Nintendo made a big splash with the announcement of the Switch Lite, which is a handheld-only version of original system’s model. While this means that it’ll be limited in some aspects–no docking or detachable Joy-Con, among other things–it comes at a lower cost and a slightly smaller design. And what you can immediately see in the first photos of the Switch Lite, is a traditional directional pad.
The Nintendo Switch Lite hits store shelves on September 20, 2019 alongside the launch of The Legend Of Zelda: Link’s Awakening remake. While you can choose from a yellow, gray, or teal color scheme, a special Pokemon Sword and Shield edition will hit November 8, 2019 just ahead of the game’s launch.
Below, we compiled some of the important specs and features for both the original Switch and new Switch Lite for a simple comparison between the two.
|Switch (original)||Switch Lite|
|Screen Size||6.2 inches||5.5 inches|
|Dimensions (H x W x D)||4″ x 9.4″ x 0.55″||3.6″ x 8.2″ x 0.55″|
|Weight||0.88 lbs / 399 g||0.61 lbs / 277 g|
|Battery Life Range||2.5 – 6.5 hours||3 – 7 hours|
|Graphics Processor||Custom Nvidia Tegra GPU||Custom Nvidia Tegra GPU|
|Internal Memory||32 GB||32 GB|
|TV Mode / Docking||Yes||No|
So, while you don’t get some notable features, like HD rumble or the bigger screen, the Switch Lite comes as a cheaper, more portable option with slightly better battery life–it’s attractive for those who would primarily play in handheld mode. However, by design, there will be a few games that won’t work with the new Switch Lite, such as the Nintendo Labo Kits or 1-2 Switch.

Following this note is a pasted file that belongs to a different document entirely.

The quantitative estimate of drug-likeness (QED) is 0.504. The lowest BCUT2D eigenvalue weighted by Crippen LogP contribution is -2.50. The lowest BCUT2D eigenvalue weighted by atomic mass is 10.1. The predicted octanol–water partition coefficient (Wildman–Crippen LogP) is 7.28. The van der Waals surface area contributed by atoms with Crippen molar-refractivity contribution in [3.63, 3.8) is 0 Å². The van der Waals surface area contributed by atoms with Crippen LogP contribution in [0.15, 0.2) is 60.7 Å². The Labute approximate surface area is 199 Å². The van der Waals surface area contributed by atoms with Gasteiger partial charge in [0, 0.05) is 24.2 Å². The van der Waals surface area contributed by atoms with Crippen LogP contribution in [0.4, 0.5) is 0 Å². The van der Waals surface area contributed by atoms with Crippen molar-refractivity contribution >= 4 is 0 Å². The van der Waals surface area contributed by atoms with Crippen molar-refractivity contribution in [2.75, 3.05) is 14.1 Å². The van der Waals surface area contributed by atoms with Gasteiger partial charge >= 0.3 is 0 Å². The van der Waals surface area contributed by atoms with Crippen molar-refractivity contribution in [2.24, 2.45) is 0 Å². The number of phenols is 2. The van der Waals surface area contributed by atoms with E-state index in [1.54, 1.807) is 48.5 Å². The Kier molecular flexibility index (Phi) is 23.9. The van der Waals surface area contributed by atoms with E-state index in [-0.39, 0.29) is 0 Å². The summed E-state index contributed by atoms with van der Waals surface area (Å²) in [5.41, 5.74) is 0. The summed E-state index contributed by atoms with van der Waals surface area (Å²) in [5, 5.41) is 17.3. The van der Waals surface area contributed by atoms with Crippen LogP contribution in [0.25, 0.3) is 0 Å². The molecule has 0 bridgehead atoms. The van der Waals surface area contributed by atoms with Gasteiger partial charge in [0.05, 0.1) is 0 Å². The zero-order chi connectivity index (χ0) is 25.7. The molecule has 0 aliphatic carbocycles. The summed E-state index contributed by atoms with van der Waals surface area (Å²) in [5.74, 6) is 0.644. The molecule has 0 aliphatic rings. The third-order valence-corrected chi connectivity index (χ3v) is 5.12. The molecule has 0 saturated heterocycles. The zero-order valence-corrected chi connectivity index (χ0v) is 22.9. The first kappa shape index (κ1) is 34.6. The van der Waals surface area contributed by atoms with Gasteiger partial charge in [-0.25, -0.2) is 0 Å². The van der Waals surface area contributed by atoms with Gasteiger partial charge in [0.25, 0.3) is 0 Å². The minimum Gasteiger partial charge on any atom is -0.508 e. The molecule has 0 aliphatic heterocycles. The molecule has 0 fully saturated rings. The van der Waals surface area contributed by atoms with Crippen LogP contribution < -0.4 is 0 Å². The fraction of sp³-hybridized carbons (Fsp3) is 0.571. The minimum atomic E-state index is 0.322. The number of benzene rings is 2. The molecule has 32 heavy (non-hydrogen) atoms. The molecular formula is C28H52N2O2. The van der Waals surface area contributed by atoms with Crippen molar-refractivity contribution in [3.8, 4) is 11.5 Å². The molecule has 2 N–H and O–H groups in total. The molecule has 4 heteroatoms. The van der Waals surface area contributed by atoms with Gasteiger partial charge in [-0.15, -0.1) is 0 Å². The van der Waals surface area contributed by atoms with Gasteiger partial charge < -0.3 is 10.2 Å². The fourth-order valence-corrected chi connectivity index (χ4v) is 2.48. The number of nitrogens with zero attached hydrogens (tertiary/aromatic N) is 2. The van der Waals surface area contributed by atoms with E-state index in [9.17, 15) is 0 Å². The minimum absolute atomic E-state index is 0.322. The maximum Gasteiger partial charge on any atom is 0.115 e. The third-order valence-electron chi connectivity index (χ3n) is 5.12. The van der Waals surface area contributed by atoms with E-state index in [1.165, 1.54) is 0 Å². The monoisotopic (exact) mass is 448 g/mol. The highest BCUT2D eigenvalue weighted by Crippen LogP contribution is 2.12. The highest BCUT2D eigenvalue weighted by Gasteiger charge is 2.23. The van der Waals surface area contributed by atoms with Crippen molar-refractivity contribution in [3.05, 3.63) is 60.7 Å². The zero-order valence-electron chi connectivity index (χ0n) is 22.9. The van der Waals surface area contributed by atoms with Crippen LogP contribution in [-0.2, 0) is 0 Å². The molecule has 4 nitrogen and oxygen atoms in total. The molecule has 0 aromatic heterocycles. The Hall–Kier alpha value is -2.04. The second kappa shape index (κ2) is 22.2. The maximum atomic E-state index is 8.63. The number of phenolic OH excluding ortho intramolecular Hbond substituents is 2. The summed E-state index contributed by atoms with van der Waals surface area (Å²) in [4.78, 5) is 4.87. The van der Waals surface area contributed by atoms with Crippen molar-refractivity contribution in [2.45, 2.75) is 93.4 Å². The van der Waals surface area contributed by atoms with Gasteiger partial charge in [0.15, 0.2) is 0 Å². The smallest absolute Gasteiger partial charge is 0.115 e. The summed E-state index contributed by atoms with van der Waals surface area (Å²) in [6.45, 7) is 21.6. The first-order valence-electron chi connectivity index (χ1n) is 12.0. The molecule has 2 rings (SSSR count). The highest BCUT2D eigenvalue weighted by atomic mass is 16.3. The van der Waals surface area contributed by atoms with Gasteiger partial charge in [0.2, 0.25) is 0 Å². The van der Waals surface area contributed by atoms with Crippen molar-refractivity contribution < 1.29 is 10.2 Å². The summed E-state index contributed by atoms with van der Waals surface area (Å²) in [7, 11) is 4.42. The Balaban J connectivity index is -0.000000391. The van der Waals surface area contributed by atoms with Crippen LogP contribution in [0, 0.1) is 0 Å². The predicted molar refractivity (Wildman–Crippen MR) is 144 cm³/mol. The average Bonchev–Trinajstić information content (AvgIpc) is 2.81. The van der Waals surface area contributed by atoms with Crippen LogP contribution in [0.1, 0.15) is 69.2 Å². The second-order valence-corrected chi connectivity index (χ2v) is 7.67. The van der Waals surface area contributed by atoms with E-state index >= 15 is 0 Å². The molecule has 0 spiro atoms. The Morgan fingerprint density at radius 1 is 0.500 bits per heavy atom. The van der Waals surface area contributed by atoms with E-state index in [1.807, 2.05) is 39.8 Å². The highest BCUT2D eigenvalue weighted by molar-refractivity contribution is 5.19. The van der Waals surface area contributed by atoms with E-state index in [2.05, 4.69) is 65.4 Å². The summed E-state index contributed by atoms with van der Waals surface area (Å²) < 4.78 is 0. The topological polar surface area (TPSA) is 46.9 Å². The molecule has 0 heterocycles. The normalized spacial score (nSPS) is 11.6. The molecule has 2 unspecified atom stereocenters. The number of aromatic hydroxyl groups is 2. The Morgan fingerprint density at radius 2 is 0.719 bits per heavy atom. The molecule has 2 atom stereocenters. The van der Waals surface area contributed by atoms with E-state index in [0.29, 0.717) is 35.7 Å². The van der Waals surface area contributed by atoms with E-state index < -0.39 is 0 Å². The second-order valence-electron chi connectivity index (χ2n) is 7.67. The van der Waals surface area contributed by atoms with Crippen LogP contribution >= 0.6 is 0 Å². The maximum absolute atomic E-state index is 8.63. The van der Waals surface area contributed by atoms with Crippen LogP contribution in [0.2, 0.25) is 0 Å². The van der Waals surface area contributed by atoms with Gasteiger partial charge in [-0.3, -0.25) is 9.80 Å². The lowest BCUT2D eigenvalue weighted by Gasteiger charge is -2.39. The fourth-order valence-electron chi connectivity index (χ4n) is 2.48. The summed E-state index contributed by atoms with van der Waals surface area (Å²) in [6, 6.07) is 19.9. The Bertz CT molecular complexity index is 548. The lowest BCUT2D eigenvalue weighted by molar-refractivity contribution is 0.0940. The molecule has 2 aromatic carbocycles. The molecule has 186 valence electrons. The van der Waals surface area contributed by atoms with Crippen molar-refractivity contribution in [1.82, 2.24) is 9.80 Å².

In addition to the Switch Lite reveal, Nintendo said that it has plans for a method to transfer files, useful for existing Switch owners who would move to the new system, though there aren’t any details on it quite yet. If you’re excited about the new Switch D-pad and want to see it on a Joy-Con for the original model, you might be disappointed. Those hoping for a sort of “Switch Pro” model with higher-end features should note that the Switch Lite is the only new version planned for this year. For everything else you need to know about the new system, check out our Switch Lite FAQ.
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Author: Michael Higham